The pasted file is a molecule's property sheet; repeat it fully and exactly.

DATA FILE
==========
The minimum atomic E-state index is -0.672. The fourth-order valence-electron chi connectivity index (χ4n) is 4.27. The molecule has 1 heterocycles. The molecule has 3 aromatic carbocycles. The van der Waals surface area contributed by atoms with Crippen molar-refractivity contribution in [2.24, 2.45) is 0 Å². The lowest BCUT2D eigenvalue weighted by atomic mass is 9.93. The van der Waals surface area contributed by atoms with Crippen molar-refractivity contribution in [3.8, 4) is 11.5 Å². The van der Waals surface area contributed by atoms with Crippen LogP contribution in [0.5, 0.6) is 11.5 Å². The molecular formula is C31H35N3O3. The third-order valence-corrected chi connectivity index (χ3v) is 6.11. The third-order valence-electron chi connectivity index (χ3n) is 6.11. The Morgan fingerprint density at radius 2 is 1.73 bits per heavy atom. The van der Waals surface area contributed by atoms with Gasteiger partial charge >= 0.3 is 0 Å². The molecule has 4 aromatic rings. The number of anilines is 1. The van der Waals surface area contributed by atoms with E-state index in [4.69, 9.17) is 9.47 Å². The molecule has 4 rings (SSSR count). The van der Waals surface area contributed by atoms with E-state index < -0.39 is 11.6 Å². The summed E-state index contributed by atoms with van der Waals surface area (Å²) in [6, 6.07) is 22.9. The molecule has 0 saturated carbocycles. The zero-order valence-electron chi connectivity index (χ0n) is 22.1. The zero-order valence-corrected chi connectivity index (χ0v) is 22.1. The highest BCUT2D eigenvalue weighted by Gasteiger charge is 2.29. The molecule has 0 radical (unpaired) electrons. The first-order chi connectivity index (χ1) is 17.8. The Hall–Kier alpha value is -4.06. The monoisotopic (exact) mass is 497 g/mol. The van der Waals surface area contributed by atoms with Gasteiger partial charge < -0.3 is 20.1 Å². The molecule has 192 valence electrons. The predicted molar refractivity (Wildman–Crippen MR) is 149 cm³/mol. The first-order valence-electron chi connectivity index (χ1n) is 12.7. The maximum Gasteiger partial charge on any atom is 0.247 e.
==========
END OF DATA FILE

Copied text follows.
The minimum atomic E-state index is -0.672. The fourth-order valence-electron chi connectivity index (χ4n) is 4.27. The molecule has 1 heterocycles. The molecule has 3 aromatic carbocycles. The van der Waals surface area contributed by atoms with Crippen molar-refractivity contribution in [2.24, 2.45) is 0 Å². The lowest BCUT2D eigenvalue weighted by atomic mass is 9.93. The van der Waals surface area contributed by atoms with Crippen molar-refractivity contribution in [3.8, 4) is 11.5 Å². The van der Waals surface area contributed by atoms with Crippen LogP contribution in [0.5, 0.6) is 11.5 Å². The molecular formula is C31H35N3O3. The third-order valence-corrected chi connectivity index (χ3v) is 6.11. The third-order valence-electron chi connectivity index (χ3n) is 6.11. The Morgan fingerprint density at radius 2 is 1.73 bits per heavy atom. The van der Waals surface area contributed by atoms with Gasteiger partial charge >= 0.3 is 0 Å². The molecule has 4 aromatic rings. The number of anilines is 1. The van der Waals surface area contributed by atoms with E-state index in [4.69, 9.17) is 9.47 Å². The molecule has 4 rings (SSSR count). The van der Waals surface area contributed by atoms with E-state index < -0.39 is 11.6 Å². The summed E-state index contributed by atoms with van der Waals surface area (Å²) in [6, 6.07) is 22.9. The molecule has 0 saturated carbocycles. The zero-order valence-electron chi connectivity index (χ0n) is 22.1. The zero-order valence-corrected chi connectivity index (χ0v) is 22.1. The highest BCUT2D eigenvalue weighted by Gasteiger charge is 2.29. The molecule has 0 radical (unpaired) electrons. The first-order chi connectivity index (χ1) is 17.8. The Hall–Kier alpha value is -4.06. The monoisotopic (exact) mass is 497 g/mol. The van der Waals surface area contributed by atoms with Gasteiger partial charge < -0.3 is 20.1 Å². The molecule has 192 valence electrons. The predicted molar refractivity (Wildman–Crippen MR) is 149 cm³/mol. The first-order valence-electron chi connectivity index (χ1n) is 12.7. The maximum Gasteiger partial charge on any atom is 0.247 e.